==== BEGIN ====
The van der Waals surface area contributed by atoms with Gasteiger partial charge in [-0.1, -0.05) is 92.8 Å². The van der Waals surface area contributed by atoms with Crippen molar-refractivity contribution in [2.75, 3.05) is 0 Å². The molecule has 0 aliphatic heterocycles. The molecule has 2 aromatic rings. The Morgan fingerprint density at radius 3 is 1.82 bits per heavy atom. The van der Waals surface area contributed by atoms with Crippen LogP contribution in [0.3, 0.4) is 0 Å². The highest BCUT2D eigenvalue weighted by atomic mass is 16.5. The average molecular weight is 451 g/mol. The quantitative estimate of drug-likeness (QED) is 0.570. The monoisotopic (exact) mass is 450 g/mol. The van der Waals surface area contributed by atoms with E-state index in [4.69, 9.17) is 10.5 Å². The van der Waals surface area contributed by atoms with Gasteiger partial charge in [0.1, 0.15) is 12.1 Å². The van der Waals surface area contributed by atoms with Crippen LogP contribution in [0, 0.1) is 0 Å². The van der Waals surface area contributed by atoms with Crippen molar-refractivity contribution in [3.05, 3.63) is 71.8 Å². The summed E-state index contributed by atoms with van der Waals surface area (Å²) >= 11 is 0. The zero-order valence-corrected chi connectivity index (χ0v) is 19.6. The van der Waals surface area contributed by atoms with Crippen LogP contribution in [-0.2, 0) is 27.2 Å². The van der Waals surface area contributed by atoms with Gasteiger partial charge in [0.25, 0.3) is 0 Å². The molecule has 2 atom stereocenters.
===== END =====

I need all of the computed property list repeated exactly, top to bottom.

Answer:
The van der Waals surface area contributed by atoms with Gasteiger partial charge in [-0.1, -0.05) is 92.8 Å². The van der Waals surface area contributed by atoms with Crippen molar-refractivity contribution in [2.75, 3.05) is 0 Å². The molecule has 0 aliphatic heterocycles. The molecule has 2 aromatic rings. The Morgan fingerprint density at radius 3 is 1.82 bits per heavy atom. The van der Waals surface area contributed by atoms with Crippen LogP contribution in [0.3, 0.4) is 0 Å². The highest BCUT2D eigenvalue weighted by atomic mass is 16.5. The average molecular weight is 451 g/mol. The quantitative estimate of drug-likeness (QED) is 0.570. The monoisotopic (exact) mass is 450 g/mol. The van der Waals surface area contributed by atoms with E-state index in [4.69, 9.17) is 10.5 Å². The van der Waals surface area contributed by atoms with Gasteiger partial charge in [0.1, 0.15) is 12.1 Å². The van der Waals surface area contributed by atoms with Crippen LogP contribution in [0, 0.1) is 0 Å². The van der Waals surface area contributed by atoms with Crippen molar-refractivity contribution in [3.05, 3.63) is 71.8 Å². The summed E-state index contributed by atoms with van der Waals surface area (Å²) >= 11 is 0. The zero-order valence-corrected chi connectivity index (χ0v) is 19.6. The van der Waals surface area contributed by atoms with Crippen LogP contribution in [-0.2, 0) is 27.2 Å². The van der Waals surface area contributed by atoms with Gasteiger partial charge in [0.25, 0.3) is 0 Å². The molecule has 2 atom stereocenters.